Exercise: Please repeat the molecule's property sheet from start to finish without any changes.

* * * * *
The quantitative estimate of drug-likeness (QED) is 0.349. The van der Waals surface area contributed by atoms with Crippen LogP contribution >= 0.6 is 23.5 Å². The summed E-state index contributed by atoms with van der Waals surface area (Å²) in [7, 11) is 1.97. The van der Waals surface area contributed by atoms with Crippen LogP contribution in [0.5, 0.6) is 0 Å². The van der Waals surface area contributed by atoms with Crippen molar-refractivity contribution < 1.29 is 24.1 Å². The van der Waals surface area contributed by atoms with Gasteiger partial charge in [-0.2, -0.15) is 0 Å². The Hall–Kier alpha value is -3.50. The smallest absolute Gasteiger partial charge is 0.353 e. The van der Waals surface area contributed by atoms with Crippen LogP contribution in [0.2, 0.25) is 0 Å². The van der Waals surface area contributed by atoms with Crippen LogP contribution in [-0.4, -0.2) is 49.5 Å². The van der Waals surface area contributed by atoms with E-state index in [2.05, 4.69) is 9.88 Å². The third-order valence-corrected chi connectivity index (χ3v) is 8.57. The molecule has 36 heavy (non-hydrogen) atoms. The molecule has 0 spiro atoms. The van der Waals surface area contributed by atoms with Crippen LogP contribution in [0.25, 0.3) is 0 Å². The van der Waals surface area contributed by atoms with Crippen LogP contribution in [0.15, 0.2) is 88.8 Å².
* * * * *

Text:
The quantitative estimate of drug-likeness (QED) is 0.349. The van der Waals surface area contributed by atoms with Crippen LogP contribution >= 0.6 is 23.5 Å². The summed E-state index contributed by atoms with van der Waals surface area (Å²) in [7, 11) is 1.97. The van der Waals surface area contributed by atoms with Crippen LogP contribution in [0.5, 0.6) is 0 Å². The van der Waals surface area contributed by atoms with Crippen molar-refractivity contribution < 1.29 is 24.1 Å². The van der Waals surface area contributed by atoms with Gasteiger partial charge in [-0.2, -0.15) is 0 Å². The Hall–Kier alpha value is -3.50. The smallest absolute Gasteiger partial charge is 0.353 e. The van der Waals surface area contributed by atoms with Crippen LogP contribution in [0.2, 0.25) is 0 Å². The van der Waals surface area contributed by atoms with Crippen LogP contribution in [-0.4, -0.2) is 49.5 Å². The van der Waals surface area contributed by atoms with E-state index in [2.05, 4.69) is 9.88 Å². The third-order valence-corrected chi connectivity index (χ3v) is 8.57. The molecule has 36 heavy (non-hydrogen) atoms. The molecule has 0 spiro atoms. The van der Waals surface area contributed by atoms with Crippen LogP contribution in [0.25, 0.3) is 0 Å². The van der Waals surface area contributed by atoms with Crippen LogP contribution in [0.15, 0.2) is 88.8 Å².